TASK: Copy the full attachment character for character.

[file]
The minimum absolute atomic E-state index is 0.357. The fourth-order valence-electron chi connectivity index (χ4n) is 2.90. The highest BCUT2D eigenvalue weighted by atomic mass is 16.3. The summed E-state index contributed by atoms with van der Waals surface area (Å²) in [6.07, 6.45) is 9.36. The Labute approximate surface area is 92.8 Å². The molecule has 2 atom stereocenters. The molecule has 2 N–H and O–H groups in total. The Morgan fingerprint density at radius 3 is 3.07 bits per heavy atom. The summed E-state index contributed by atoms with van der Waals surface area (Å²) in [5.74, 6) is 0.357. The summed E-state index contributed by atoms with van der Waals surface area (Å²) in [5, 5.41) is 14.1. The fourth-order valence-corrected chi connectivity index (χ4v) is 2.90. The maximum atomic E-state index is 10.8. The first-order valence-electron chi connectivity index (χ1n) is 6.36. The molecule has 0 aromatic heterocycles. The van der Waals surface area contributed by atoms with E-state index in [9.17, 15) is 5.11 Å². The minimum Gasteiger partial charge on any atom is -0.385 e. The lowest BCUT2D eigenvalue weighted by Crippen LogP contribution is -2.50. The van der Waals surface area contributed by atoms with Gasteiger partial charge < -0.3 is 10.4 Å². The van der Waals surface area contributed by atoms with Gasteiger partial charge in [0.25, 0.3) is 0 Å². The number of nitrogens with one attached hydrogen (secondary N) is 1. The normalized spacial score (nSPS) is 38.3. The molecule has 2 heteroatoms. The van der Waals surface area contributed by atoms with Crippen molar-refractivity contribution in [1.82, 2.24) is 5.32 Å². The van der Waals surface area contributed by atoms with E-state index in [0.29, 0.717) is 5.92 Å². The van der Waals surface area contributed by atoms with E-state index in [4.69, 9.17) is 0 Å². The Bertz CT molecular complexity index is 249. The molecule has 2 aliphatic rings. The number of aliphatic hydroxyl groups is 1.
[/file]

The minimum absolute atomic E-state index is 0.357. The fourth-order valence-electron chi connectivity index (χ4n) is 2.90. The highest BCUT2D eigenvalue weighted by atomic mass is 16.3. The summed E-state index contributed by atoms with van der Waals surface area (Å²) in [6.07, 6.45) is 9.36. The Labute approximate surface area is 92.8 Å². The molecule has 2 atom stereocenters. The molecule has 2 N–H and O–H groups in total. The Morgan fingerprint density at radius 3 is 3.07 bits per heavy atom. The summed E-state index contributed by atoms with van der Waals surface area (Å²) in [5.74, 6) is 0.357. The summed E-state index contributed by atoms with van der Waals surface area (Å²) in [5, 5.41) is 14.1. The fourth-order valence-corrected chi connectivity index (χ4v) is 2.90. The maximum atomic E-state index is 10.8. The first-order valence-electron chi connectivity index (χ1n) is 6.36. The molecule has 0 aromatic heterocycles. The van der Waals surface area contributed by atoms with E-state index in [9.17, 15) is 5.11 Å². The minimum Gasteiger partial charge on any atom is -0.385 e. The lowest BCUT2D eigenvalue weighted by Crippen LogP contribution is -2.50. The van der Waals surface area contributed by atoms with Gasteiger partial charge < -0.3 is 10.4 Å². The van der Waals surface area contributed by atoms with Gasteiger partial charge in [0.25, 0.3) is 0 Å². The number of nitrogens with one attached hydrogen (secondary N) is 1. The normalized spacial score (nSPS) is 38.3. The molecule has 2 heteroatoms. The van der Waals surface area contributed by atoms with Crippen molar-refractivity contribution in [1.82, 2.24) is 5.32 Å². The van der Waals surface area contributed by atoms with E-state index in [0.29, 0.717) is 5.92 Å². The van der Waals surface area contributed by atoms with E-state index in [4.69, 9.17) is 0 Å². The Bertz CT molecular complexity index is 249. The molecule has 2 aliphatic rings. The number of aliphatic hydroxyl groups is 1.